Scouts-L Mail Archive for August of 1999: Re: Sorry, gotta ask.
Re: Sorry, gotta ask.
Tue, 10 Aug 1999 12:06:33 -0500
>Do you also offer it back in the council? How often?
Yes, twice yearly. Our council training chairman is trying to get it
organized so that the district's offer their own training at least once
>Do you have trouble getting a training team together and organized?
No. We have retired individuals volunteer to conduct training at camp. A
couple of them bring trailers and stay for the two-three days that training
is conducted, then they go home. They return for the same schedule the
>Does doing this increase your numbers of trained leaders (No guesses, we
>facts) over when you DIDN'T offer it at camp?
Yes. I can't give council-wide statistics, but I can tell you about my
troop. I have four assistants. Two were trained at camp and one was
trained at the council weekend trainings. Because our non-camp training is
council-wide, distance for weekend and weekday travel (for the preweekend
meetings) is a problem. In addition, my leaders, for work reasons, can
commit only to one weekend camping per month and summer camp. Therefore,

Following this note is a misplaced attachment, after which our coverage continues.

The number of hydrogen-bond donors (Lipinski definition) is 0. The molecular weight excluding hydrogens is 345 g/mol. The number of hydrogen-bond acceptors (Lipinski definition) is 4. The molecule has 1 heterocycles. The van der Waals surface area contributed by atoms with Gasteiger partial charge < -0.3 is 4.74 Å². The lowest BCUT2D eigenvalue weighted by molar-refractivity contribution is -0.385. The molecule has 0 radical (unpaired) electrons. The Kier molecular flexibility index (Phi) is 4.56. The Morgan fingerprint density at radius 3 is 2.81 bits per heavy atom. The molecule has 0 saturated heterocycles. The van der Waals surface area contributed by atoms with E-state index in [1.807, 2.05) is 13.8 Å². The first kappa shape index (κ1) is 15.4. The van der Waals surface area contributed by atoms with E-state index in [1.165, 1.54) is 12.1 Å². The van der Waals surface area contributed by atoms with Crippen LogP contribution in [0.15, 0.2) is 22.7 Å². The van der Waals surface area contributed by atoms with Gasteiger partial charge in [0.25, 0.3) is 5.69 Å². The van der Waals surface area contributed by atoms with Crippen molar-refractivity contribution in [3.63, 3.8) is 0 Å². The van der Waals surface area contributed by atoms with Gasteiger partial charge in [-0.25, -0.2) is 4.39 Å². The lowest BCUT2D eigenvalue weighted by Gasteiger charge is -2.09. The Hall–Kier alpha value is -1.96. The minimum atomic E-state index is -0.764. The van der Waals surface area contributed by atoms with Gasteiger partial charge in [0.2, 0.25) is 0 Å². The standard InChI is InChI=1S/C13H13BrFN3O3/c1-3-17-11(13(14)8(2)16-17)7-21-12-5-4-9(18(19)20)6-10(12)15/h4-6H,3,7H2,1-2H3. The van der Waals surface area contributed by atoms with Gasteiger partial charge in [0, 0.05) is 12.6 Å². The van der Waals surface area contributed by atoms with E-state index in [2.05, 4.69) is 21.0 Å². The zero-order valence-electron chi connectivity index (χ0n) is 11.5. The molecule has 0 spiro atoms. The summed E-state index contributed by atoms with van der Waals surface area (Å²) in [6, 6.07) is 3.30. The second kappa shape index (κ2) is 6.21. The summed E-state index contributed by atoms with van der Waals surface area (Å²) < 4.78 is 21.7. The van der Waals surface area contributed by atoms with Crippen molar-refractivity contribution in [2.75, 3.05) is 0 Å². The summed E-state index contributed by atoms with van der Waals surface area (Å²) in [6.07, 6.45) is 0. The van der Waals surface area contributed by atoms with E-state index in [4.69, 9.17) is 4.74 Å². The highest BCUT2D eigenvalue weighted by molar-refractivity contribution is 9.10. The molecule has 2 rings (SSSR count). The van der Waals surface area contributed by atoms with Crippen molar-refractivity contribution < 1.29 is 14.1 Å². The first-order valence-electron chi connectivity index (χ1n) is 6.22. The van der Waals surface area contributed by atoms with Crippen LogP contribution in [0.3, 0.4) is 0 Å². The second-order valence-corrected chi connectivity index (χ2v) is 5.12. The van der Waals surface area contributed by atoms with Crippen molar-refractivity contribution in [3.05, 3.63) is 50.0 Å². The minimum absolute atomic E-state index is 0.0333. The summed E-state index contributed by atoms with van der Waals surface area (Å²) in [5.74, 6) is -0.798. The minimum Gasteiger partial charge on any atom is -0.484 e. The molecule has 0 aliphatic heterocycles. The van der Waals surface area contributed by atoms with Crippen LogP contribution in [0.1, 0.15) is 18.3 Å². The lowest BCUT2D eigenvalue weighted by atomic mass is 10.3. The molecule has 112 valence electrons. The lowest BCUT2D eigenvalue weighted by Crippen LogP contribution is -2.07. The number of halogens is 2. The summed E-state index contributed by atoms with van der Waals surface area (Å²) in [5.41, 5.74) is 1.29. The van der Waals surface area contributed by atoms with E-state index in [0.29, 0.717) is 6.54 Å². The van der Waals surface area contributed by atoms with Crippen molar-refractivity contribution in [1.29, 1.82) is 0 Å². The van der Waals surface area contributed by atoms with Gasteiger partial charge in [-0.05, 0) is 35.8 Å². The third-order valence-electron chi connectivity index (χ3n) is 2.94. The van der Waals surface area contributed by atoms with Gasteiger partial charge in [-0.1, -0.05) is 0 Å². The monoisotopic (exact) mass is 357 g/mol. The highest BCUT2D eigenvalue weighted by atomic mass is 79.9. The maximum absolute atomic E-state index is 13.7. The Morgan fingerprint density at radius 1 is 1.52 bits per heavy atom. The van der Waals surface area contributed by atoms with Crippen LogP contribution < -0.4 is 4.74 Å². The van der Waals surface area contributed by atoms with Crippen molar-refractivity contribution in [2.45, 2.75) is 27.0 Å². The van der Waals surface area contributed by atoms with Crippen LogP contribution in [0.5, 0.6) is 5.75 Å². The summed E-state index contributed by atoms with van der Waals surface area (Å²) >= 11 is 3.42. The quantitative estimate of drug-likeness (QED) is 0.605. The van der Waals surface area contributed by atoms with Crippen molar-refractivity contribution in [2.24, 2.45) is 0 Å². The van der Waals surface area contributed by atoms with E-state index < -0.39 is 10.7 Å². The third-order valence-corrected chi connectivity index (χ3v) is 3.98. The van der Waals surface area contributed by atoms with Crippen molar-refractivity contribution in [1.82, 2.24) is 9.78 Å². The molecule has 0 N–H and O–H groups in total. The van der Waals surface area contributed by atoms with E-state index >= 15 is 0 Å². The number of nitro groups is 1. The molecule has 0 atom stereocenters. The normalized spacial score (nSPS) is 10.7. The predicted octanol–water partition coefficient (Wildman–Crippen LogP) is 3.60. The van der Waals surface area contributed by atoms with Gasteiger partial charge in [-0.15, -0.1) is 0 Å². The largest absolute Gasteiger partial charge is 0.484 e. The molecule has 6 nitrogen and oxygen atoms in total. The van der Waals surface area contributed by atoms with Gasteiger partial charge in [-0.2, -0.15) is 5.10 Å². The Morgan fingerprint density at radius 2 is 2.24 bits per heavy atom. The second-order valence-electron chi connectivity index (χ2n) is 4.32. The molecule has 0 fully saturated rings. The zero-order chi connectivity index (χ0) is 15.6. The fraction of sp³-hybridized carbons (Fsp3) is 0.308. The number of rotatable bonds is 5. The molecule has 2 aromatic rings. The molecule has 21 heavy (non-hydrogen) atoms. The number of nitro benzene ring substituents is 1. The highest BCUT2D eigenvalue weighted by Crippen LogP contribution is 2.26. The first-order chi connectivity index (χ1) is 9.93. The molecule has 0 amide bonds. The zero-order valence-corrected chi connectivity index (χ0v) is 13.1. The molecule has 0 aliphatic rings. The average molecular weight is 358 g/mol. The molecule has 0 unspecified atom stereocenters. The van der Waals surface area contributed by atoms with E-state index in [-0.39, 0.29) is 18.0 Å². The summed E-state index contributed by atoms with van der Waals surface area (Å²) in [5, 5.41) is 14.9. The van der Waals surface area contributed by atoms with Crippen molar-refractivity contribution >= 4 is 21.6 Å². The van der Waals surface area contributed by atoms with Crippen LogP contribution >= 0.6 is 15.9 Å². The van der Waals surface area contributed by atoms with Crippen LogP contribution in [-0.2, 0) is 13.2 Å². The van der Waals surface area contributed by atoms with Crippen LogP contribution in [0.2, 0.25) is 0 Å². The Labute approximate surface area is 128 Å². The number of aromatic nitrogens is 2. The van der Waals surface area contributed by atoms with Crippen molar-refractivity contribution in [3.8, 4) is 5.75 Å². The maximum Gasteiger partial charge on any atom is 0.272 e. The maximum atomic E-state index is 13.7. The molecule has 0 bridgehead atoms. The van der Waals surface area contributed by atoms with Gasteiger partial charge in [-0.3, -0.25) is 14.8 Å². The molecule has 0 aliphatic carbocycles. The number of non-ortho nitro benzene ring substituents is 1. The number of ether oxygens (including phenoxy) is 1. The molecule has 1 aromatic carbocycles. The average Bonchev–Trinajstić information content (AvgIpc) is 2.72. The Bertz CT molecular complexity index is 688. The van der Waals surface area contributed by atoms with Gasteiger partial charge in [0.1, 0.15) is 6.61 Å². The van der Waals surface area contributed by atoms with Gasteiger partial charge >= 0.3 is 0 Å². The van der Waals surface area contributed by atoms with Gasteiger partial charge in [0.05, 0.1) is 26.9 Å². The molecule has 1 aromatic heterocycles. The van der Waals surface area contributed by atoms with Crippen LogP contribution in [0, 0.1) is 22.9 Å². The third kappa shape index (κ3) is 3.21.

they attend our troop campouts and receive their training at camp. If my
council didn't offer this option, my other two assistants would not be
>Does it hurt camp at all to pull the leaders away from their units during
>those four days?
No. The training occurs when the boys are in their classes. Our classes
are 9 - 12 and 1:30 - 4:30 (at our patrol cooking camp). SMF is 9:15 -
11:30, 1:45 - 4. Most troops that I know of have trained leaders at camp as
well; most, if not all, of us don't consider it a problem to send leaders
during the day to be trained for two or three days.
Like I said in my original post, training is not at all the responsibility
of the camp staff. And, it works very, very well. My assistants learned
some of the same things as my first year boys, and they were all able to
work together on their "assignments". In fact, the ASMs were assigned to
reinforce some the same skills the first year boys had learned that day.